Even as I load this post into Engage, the stock market is plunging over a cliff. I,000 points down, which must have triggered a rebound. Now roller coastering back up. Now plunging again in just the time it has taken to type this paragraph.
Sometimes reading my Facebook page feels the same way. A friend's three-year old dies. Another gets a stunning prognosis on lung function.
I've spent hours this past week talking with women in the throes of such horrific trials that all we can do is grieve together and pray.
Sometimes I get bogged down in chronic weariness over our political trench warfare or going on year 38 of living with rheumatoid arthritis. When you are feeling world-weary what torches your hope?
Lately I've been reading John Eldredge's new book, All Things New. Rich in Scripture, deep in insight, vivid in Kingdom imagination, it has turned my thoughts towards Jesus and all that awaits us, renewing my hope and joy in exactly the way Jesus intended. John writes:
If you believed that a great and glorious goodness was coming to you—not in a vague heaven—but right here on this earth, you would have a hope that would see you through anything…an anchor for your soul 'reaching past all appearances to the very presence of God' (Heb 6:10 MSG).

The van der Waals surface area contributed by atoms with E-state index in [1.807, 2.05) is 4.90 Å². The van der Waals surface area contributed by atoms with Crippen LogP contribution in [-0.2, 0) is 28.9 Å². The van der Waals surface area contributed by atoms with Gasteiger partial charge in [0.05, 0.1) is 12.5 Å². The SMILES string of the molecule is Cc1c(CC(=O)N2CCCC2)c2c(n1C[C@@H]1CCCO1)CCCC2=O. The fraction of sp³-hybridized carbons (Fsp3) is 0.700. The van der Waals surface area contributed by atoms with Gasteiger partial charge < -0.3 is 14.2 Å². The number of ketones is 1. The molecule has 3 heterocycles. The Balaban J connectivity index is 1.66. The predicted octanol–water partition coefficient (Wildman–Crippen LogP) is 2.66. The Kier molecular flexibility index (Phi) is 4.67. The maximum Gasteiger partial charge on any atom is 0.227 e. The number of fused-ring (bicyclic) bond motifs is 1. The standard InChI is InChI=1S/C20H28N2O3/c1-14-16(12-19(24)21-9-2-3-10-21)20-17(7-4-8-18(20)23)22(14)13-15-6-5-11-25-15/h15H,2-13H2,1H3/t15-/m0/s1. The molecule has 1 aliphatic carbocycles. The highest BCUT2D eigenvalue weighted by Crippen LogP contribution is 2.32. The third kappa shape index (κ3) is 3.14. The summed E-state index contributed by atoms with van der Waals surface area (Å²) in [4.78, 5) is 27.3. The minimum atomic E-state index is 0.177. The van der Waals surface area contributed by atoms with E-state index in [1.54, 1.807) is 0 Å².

The challenge is to make our hope real and meaningful. Take it down from our heads into our hearts where it really transforms our discouragement and anxiety in the moment.
This is John’s great gift. Somewhat like C.S. Lewis, God has given him an extraordinary imagination grounded solidly in Biblical truth and the ability to craft it into powerful, heart-grabbing language. Reading it has been like watching a movie about heaven.
Not a movie like 90 Minutes in Heaven (reviewed here), a grand reunion outside the gate, suffused with lights and music. But a macro panorama of the new earth and the new Jerusalem and close-ups inside the gates in stunning micro detail.
Unpacking the words and stories of Scripture, John moves us in the direction of what "no eye has seen nor ear heard" and helps us think deeply about the beauty of a renewed, redeemed earth; restored and healed relationships, living forever young and wholehearted; the unapologetic anticipation of our rewards (no false humility expected or allowed); the overthrow of evil; what it will mean to reign with Christ; the “forbidden attitude,” namely, getting tired of waiting, and the difference it all makes.
Rather than try to tell you a neat summary of the book, here are my ten favorite quotes so you can taste it and see:
For too long Christians have misunderstood their destiny. We have thought we would leave the earth we love and go up to an ethereal heaven somewhere. Not so…[But rather] “the earth you love—all your special places and memories—is restored and renewed and given back to you forever. [“Heaven comes down to us”—N.T. Wright]
Think of it—to be wholehearted. To be filled with goodness from head to toe…think of all you’re not going to have to wrestle with anymore…fear, anger, the compulsions, the battles to forgive, that nasty root of resentment. No more internal civil wars, no doubt, no lust, no regret, no shame, no self-hatred, no gender confusion…”